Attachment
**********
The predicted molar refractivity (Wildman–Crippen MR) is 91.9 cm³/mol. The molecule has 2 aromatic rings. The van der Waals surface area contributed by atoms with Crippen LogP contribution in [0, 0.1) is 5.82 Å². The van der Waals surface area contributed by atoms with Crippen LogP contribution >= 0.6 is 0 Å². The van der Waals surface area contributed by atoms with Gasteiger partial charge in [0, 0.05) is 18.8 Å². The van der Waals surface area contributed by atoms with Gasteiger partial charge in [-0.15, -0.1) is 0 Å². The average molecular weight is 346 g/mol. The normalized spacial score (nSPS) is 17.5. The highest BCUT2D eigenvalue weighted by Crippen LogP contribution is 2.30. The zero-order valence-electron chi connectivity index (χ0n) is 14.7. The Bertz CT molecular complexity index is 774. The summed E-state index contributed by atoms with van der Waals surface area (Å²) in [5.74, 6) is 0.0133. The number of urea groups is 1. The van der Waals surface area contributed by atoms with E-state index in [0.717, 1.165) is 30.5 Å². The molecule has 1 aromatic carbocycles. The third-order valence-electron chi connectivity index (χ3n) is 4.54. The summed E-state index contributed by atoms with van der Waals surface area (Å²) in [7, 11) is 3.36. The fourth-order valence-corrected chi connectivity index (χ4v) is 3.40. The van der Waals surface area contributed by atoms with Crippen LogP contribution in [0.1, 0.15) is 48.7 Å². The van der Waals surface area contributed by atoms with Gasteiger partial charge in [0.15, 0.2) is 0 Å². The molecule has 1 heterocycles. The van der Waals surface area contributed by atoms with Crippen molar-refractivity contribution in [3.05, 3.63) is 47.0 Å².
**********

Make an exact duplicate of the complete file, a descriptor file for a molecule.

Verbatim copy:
The predicted molar refractivity (Wildman–Crippen MR) is 91.9 cm³/mol. The molecule has 2 aromatic rings. The van der Waals surface area contributed by atoms with Crippen LogP contribution in [0, 0.1) is 5.82 Å². The van der Waals surface area contributed by atoms with Crippen LogP contribution >= 0.6 is 0 Å². The van der Waals surface area contributed by atoms with Gasteiger partial charge in [0, 0.05) is 18.8 Å². The van der Waals surface area contributed by atoms with Gasteiger partial charge in [-0.15, -0.1) is 0 Å². The average molecular weight is 346 g/mol. The normalized spacial score (nSPS) is 17.5. The highest BCUT2D eigenvalue weighted by Crippen LogP contribution is 2.30. The zero-order valence-electron chi connectivity index (χ0n) is 14.7. The Bertz CT molecular complexity index is 774. The summed E-state index contributed by atoms with van der Waals surface area (Å²) in [5.74, 6) is 0.0133. The number of urea groups is 1. The van der Waals surface area contributed by atoms with E-state index in [0.717, 1.165) is 30.5 Å². The molecule has 1 aromatic carbocycles. The third-order valence-electron chi connectivity index (χ3n) is 4.54. The summed E-state index contributed by atoms with van der Waals surface area (Å²) in [7, 11) is 3.36. The fourth-order valence-corrected chi connectivity index (χ4v) is 3.40. The van der Waals surface area contributed by atoms with Crippen LogP contribution in [0.1, 0.15) is 48.7 Å². The van der Waals surface area contributed by atoms with Gasteiger partial charge in [0.15, 0.2) is 0 Å². The molecule has 1 heterocycles. The van der Waals surface area contributed by atoms with Crippen molar-refractivity contribution in [3.05, 3.63) is 47.0 Å².